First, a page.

In November 2016, the Northern District Court of Mississippi issued a preliminary injunction against the enforcement of a Centers for Medicaid and Medicare (CMS) rule that barred nursing homes from entering into new arbitration agreements with their residents. This rule was to take effect on November 28, 2016, but was enjoined on November 7, 2016, pending the conclusion of the case. American Health Care Association v. Burwell, CV 16-00233-MPM-RP (N.D. Miss. Nov. 7, 2016).
The injunction came amidst a tumultuous change of presidential administrations. Now, interested parties on both sides of the aisle are awaiting not only the court's final opinion, but also how CMS, under new leadership, will move forward in the precarious realm of nursing home arbitration.
The CMS Rule
In 2015, CMS sought to amend its regulations for long term care facilities that participate in Medicare and Medicaid. After receiving nearly 9800 comments on the matter, CMS determined it would focus on the complex issue of nursing home arbitration. CMS determined that pre-dispute arbitration agreements in this context were "fundamentally unfair" to the residents because it was impossible to give informed consent to arbitration before a dispute had arisen.
Therefore, under its authority to "protect resident's health and safety," CMS promulgated the Arbitration Rule which barred pre-dispute arbitration agreements from being drafted into any new nursing home contract. Proponents of the Rule claimed it protected patients and granted previously denied access to the court system; conversely, the nursing home industry opposed the Rule claiming it negated the "speed and efficiency" nursing home arbitration provides.
American Health Care Association v. Burwell
On October 17, 2016, the American Health Care Association (American), among others, filed a complaint against the Secretary of Health and Human Services and the Acting Administrator of CMS. The complaint sought a declaratory judgment that the Arbitration Rule was unlawful and an injunction against enforcement of the Rule. After hearing arguments from both sides, the court granted American a preliminarily injunction.
The court discussed the clear and substantial problems that concern nursing home arbitration. The court stated that in its own experience, mental competency is an "intractable" problem affecting nursing home arbitration. Arbitration agreements are contracts and as such, the parties to the contract must be mentally competent at the time of signing for the contract to be enforceable. The court stated that nearly 50 percent of all nursing home residents suffer from disorders that affect their mental capacity, such as Alzheimer's, and many arbitration agreements are improperly signed by family members who lack power of attorney.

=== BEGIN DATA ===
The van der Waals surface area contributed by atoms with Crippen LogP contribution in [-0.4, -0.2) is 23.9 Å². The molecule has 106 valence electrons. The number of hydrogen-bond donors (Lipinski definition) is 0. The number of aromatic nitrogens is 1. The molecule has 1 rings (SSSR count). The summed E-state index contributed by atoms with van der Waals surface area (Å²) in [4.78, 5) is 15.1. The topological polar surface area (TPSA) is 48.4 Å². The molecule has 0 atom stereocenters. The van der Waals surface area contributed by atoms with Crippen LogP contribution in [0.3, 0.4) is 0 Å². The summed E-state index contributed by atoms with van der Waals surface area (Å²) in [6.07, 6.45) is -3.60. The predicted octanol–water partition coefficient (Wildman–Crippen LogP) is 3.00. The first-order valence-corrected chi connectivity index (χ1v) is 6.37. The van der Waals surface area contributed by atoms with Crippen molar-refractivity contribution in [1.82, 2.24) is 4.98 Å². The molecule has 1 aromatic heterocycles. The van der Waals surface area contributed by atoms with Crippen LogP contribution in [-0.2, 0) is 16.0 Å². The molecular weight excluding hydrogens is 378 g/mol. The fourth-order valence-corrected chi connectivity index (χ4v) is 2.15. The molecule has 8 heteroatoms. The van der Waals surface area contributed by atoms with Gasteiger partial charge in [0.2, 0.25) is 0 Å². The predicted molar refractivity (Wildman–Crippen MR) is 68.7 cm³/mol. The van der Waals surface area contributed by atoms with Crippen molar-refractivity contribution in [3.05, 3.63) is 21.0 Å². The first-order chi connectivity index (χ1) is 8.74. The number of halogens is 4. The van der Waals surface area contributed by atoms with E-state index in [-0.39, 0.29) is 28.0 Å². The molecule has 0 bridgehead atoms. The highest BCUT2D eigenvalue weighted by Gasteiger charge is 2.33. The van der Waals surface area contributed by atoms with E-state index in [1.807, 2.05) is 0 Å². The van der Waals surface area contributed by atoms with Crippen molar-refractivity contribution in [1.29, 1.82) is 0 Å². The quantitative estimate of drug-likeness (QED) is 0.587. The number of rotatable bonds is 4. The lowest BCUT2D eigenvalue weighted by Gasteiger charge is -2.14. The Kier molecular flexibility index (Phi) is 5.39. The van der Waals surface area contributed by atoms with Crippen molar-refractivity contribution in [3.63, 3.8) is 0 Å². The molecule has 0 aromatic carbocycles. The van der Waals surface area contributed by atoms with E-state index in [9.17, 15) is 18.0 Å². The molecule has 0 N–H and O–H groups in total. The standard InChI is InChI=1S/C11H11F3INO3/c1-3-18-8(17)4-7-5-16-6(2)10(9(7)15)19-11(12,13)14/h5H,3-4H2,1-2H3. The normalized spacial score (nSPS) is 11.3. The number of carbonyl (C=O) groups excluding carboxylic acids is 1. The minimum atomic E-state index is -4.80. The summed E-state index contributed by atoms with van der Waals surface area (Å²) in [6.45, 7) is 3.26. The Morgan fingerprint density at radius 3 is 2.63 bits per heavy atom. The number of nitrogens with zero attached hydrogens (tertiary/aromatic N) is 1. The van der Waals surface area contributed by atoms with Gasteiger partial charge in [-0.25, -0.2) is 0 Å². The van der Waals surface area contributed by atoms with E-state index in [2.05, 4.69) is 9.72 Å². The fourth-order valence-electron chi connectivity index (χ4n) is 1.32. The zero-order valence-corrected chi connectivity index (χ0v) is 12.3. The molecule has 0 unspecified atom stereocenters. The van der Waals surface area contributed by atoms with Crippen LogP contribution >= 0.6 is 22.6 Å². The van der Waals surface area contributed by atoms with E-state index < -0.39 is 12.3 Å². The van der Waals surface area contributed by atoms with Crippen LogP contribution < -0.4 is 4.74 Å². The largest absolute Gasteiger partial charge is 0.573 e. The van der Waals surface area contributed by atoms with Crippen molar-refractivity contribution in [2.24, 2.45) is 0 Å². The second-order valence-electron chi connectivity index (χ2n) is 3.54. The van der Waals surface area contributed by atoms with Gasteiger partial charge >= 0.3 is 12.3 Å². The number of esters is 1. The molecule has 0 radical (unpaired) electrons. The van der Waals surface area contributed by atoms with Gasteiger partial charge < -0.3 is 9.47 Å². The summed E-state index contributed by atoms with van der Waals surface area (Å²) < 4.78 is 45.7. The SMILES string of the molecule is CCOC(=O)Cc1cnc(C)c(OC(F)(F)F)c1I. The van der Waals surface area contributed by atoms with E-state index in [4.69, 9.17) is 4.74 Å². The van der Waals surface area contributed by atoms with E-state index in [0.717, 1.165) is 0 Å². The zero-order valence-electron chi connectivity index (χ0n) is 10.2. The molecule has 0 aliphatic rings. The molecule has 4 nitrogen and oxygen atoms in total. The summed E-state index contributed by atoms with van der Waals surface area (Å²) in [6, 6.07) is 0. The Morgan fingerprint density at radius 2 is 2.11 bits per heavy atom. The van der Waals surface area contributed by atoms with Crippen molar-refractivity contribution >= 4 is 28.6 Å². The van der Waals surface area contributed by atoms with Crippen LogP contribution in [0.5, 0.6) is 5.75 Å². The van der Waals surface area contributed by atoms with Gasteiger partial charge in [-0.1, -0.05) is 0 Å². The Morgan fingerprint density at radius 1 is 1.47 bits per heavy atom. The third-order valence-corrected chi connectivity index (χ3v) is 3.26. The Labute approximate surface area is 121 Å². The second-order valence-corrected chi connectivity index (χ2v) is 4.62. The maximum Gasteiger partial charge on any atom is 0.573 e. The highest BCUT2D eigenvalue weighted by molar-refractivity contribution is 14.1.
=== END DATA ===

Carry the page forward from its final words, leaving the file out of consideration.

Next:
Despite these strong policy reasons for denying the injunction, however, the court limited its analysis "to the administrative record that was before the agency when it promulgated the rule."
To determine the appropriate remedy, the court analyzed whether American established: (1) a substantial likelihood of success on the merits; (2) a substantial threat of irreparable injury if the injunction were not issued; (3) that the threatened injury if the injunction were denied outweighed any harm from granting the injunction; and; (4) that an injunction would not disserve the public interest. The court determined that the plaintiffs met their burden and granted them a preliminary injunction.
The CMS Appeal
On January 5, 2017, CMS filed a Notice of Appeal. The issue is now in the hands of the Fifth Circuit Court of Appeals. However, the appeal was filed before President Trump took office, and it is unclear whether his administration will direct CMS to pursue the appeal.
No matter the ultimate outcome, this order illustrates the mental capacity issues involved in nursing home arbitration. The court's preliminary injunction, however, shows that despite these issues, nursing home arbitration agreements will probably continue to be a part of the nursing home landscape because any rule prohibiting them that does not stem from Congress is in danger of being struck down. This is especially true in the current political climate because the Republican Party, headed by the Trump administration, has called for relaxed regulations on American industries—including the nursing home industry. Therefore, to avoid a nursing home arbitration clause being rendered unenforceable, drafters and nursing homes must be cognizant of the contractual issues revolving around mental capacity and whether particular family members are authorized to bind nursing home patients.
Keywords: adr, alternative dispute resolution, litigation, nursing home arbitration, mental capacity, CMS